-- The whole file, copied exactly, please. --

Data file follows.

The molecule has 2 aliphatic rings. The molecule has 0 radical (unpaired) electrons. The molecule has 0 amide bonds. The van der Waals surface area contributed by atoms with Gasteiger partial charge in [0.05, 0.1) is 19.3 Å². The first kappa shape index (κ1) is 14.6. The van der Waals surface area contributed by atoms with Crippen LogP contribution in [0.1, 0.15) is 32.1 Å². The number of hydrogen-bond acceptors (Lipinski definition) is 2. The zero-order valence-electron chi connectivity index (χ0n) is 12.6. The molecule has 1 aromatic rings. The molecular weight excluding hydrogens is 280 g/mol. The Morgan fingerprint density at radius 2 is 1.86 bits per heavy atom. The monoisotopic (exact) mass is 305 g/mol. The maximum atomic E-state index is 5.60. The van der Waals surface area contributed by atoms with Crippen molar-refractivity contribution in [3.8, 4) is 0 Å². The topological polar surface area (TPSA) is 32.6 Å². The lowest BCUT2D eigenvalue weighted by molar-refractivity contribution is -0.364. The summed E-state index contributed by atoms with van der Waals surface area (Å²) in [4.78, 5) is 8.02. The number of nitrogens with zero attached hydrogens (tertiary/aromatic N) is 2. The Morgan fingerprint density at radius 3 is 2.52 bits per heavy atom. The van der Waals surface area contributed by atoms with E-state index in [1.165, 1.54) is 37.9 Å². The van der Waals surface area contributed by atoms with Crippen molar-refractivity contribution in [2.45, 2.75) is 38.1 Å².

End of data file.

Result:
The molecule has 2 aliphatic rings. The molecule has 0 radical (unpaired) electrons. The molecule has 0 amide bonds. The van der Waals surface area contributed by atoms with Gasteiger partial charge in [0.05, 0.1) is 19.3 Å². The first kappa shape index (κ1) is 14.6. The van der Waals surface area contributed by atoms with Crippen LogP contribution in [0.1, 0.15) is 32.1 Å². The number of hydrogen-bond acceptors (Lipinski definition) is 2. The zero-order valence-electron chi connectivity index (χ0n) is 12.6. The molecule has 1 aromatic rings. The molecular weight excluding hydrogens is 280 g/mol. The Morgan fingerprint density at radius 2 is 1.86 bits per heavy atom. The monoisotopic (exact) mass is 305 g/mol. The maximum atomic E-state index is 5.60. The van der Waals surface area contributed by atoms with Crippen molar-refractivity contribution in [3.8, 4) is 0 Å². The topological polar surface area (TPSA) is 32.6 Å². The lowest BCUT2D eigenvalue weighted by molar-refractivity contribution is -0.364. The summed E-state index contributed by atoms with van der Waals surface area (Å²) in [4.78, 5) is 8.02. The number of nitrogens with zero attached hydrogens (tertiary/aromatic N) is 2. The Morgan fingerprint density at radius 3 is 2.52 bits per heavy atom. The van der Waals surface area contributed by atoms with E-state index in [1.165, 1.54) is 37.9 Å². The van der Waals surface area contributed by atoms with Crippen molar-refractivity contribution in [2.45, 2.75) is 38.1 Å².